Cynthia Martens is currently the senior director of circulation and production and has been on staff at Sojourners since 1995. Cindy moved to the Washington area in 1975 and considers D.C. her home. She attended Northern Virginia Community College and George Mason University, studying design and business administration.
Cindy is a co-pastor of Festival Church, a small, ecumenical faith community that was birthed out of Church of the Saviour, and part of confederation of churches that have created hundreds of local missions, mainly in the Adams Morgan neighborhood.
Her interests include travel, music, theater, reading (biographies and mysteries), cooking, crosswords, and of course increasing the readership of Sojourners magazine.
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'God Always Provides'
REV. KHALIL JAAR is a warm, passionate, and energetic man—and he needs to be. As the spiritual leader and “go to” guy for the 150 Iraqi Christian refugees living in his church in Amman, Jordan, he needs all the energy he can get.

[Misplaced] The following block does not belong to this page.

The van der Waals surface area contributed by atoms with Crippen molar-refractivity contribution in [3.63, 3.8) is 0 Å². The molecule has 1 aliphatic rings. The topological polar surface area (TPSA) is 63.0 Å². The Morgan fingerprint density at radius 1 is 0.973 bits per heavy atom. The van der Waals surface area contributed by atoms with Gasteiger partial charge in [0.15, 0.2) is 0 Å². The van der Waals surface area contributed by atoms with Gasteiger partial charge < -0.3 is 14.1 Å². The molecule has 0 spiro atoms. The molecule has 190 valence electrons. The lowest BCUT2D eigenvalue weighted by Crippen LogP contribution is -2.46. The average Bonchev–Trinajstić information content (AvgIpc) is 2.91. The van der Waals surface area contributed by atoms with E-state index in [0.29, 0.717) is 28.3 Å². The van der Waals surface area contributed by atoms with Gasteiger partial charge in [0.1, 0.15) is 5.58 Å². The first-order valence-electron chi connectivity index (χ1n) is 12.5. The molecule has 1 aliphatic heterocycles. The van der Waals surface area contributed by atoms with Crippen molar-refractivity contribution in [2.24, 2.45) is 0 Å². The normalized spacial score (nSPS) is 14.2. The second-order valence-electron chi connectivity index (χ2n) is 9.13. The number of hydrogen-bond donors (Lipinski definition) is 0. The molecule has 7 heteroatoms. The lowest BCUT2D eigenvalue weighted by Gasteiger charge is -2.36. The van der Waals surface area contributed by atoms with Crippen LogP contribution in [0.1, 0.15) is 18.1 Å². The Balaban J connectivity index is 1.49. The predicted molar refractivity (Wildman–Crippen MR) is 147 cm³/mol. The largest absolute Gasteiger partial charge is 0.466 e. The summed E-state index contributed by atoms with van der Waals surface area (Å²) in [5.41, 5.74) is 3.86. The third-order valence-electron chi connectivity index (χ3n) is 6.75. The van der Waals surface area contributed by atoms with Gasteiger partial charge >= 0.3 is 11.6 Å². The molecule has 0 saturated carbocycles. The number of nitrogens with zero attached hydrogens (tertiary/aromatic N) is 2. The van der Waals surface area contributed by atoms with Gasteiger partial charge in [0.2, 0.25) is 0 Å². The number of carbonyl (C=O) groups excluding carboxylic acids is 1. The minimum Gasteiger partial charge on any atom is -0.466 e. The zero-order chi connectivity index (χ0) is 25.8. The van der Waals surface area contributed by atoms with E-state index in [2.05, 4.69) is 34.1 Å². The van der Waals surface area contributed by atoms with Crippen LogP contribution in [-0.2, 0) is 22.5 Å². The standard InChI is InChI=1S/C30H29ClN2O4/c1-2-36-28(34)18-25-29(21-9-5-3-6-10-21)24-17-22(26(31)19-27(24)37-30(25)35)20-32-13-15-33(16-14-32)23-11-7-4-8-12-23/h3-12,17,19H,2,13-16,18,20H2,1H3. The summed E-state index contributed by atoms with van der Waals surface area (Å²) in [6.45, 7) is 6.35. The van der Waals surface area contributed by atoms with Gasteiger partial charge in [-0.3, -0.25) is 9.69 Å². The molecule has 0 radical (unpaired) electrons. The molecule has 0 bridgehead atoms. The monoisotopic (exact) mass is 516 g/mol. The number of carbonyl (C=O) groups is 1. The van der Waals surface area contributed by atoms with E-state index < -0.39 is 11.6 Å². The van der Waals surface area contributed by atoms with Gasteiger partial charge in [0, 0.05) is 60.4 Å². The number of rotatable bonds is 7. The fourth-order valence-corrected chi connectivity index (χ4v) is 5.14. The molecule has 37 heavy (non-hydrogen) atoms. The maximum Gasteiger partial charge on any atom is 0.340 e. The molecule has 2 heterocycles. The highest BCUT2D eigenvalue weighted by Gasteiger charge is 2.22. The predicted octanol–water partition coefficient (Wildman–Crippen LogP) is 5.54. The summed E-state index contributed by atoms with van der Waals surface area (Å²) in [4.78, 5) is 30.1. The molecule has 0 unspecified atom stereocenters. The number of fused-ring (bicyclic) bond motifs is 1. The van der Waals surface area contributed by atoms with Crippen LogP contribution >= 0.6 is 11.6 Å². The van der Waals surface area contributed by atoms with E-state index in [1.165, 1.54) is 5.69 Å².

When I met with Father Jaar at St. Mary, Mother of the Church congregation in Amman, it quickly became obvious how much he loves the refugees who now call this church home. Jaar, himself a refugee, knows something about the trials and tribulations of being forced to leave your home. He is the son of Palestinian refugees of Honduran descent. (His birth name is Carlos and he took the name Khalil when he became a Catholic priest.) He also knows something about the terror of war. Shortly after the 2003 U.S. invasion of Iraq, he was abducted in Baghdad where he was serving, and “only by the grace of God was I freed,” he says.